When catastrophic loss occurs, transformation follows. Sooner or later all people suffer loss, some are big, some are smaller, some are sudden, some are drawn out, some are private and some are public.
It is not the experiencing of loss that becomes the defining moment in our lives. It is how we respond to it. The quality of our remaining years will be directly related to our response.
The death of a child plunges parents and family members into a vast sea of despair. It is akin to nightmares we can't control or high fevers from illness. The blanket of darkness comes, no matter how hard we try to stop it. However threatening, we must face that blackness, and no matter how many people gather to help us, we must reconcile it within ourselves, alone.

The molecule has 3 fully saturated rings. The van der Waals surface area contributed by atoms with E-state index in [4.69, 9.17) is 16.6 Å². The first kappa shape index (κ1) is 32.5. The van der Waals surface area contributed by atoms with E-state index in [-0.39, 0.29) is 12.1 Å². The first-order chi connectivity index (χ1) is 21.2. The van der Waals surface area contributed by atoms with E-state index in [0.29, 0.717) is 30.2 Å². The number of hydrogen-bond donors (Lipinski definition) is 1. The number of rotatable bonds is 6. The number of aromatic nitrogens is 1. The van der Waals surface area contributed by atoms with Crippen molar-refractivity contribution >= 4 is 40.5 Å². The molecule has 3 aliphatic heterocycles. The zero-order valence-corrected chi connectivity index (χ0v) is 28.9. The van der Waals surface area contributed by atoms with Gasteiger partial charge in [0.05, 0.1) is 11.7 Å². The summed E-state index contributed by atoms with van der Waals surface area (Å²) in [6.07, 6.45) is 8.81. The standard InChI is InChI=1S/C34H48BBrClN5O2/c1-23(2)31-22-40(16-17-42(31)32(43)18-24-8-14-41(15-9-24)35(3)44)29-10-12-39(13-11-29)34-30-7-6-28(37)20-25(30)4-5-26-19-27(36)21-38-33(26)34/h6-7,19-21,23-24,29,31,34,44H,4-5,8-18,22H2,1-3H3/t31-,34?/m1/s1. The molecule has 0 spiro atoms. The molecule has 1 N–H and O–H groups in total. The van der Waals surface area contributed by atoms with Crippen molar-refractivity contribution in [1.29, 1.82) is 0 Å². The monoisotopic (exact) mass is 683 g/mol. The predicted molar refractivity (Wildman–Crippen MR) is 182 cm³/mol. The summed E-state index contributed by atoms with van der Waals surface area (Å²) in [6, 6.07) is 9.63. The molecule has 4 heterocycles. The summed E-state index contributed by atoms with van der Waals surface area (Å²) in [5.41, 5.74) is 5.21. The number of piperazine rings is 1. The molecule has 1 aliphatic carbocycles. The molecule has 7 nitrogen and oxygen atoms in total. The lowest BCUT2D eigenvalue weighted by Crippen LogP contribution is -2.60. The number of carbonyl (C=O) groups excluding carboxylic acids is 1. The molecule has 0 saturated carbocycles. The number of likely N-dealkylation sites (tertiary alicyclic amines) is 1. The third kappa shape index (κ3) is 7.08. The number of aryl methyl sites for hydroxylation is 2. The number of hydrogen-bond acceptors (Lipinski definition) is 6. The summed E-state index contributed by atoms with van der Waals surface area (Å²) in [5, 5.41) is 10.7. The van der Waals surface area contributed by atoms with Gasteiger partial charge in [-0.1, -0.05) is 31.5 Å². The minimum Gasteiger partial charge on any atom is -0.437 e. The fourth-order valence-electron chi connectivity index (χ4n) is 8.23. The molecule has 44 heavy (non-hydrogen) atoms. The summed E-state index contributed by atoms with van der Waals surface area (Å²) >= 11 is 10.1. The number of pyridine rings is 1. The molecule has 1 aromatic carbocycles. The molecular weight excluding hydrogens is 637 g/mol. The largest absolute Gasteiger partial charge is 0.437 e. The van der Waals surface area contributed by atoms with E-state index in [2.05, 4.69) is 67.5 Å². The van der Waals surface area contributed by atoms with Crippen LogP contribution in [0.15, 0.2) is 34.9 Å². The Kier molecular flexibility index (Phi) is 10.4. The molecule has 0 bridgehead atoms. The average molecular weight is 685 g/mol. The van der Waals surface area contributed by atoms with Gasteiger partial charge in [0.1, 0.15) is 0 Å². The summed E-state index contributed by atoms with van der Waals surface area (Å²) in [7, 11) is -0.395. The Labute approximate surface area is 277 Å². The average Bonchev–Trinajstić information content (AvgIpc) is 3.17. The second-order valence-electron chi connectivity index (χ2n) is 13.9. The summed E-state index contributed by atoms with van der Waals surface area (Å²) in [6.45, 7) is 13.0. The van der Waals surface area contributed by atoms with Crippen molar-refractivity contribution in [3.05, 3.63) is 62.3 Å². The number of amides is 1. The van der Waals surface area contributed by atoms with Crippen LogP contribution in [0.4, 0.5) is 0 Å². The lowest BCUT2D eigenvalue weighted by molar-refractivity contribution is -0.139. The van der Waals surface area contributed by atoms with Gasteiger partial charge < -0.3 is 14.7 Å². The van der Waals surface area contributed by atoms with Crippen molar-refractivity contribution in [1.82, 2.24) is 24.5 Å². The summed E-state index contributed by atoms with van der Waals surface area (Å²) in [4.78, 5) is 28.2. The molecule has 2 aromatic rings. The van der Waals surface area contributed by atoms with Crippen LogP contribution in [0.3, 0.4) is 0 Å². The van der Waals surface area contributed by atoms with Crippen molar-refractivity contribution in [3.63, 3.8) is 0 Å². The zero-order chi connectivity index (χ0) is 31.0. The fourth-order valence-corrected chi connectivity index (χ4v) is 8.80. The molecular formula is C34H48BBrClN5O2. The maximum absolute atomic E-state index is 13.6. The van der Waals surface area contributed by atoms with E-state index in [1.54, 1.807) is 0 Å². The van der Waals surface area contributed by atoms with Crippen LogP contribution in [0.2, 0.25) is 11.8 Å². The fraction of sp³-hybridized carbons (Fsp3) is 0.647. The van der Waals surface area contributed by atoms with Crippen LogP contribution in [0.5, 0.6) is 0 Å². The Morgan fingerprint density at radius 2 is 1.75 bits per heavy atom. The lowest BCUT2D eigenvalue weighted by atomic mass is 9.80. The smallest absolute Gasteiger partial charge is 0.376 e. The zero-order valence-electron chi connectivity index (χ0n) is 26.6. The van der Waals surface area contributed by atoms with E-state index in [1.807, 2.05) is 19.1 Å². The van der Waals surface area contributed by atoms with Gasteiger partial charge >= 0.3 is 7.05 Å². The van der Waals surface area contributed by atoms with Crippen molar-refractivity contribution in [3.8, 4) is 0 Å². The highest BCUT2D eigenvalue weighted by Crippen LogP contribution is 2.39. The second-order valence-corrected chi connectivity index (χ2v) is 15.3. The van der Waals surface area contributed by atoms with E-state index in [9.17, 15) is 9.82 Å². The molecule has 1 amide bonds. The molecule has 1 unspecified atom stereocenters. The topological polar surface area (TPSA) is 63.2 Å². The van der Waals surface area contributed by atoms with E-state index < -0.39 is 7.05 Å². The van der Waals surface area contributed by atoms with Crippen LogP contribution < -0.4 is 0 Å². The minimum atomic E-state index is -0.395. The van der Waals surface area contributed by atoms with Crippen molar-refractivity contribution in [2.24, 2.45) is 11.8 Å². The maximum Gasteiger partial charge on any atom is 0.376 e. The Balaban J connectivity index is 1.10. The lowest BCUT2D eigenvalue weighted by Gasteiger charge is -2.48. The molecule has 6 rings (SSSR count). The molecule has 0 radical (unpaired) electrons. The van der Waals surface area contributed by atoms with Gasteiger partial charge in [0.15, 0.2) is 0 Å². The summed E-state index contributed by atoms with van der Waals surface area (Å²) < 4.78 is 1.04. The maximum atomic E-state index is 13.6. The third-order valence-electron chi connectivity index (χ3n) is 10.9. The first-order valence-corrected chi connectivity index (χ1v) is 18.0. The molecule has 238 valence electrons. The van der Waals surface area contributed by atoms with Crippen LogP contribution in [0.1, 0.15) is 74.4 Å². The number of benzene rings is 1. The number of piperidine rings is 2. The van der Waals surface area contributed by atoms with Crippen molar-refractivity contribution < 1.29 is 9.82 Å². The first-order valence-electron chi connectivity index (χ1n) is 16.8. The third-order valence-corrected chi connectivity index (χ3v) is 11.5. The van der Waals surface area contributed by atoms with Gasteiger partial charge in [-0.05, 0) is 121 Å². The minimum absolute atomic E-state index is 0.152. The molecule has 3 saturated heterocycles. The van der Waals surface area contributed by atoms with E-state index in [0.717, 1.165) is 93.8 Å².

Initially the pain is so intense we cannot reason, we often complete tasks in robotic fashion, finding ourselves hoping our child will walk through the door and we'll awaken to discover this was a horrible dream. As time progresses, the reality sets in and we try to find understanding, to no avail. But somewhere along the journey we come face to face with decisions about how we will respond.
Will we search for a spiritual connection, finding the strength to seek or will we shrivel, decaying in spirit and energy? Will we consider the broader purpose for our lives or crumble into the unfairness of such a crippling loss?
Perspective can be easier to develop if we consider the wishes of our child. What would they want for us? Suffering such agony puts the most extreme pressure upon the soul. Like a lump of coal placed under intense pressure we can emerge a diamond with light to share with the world.
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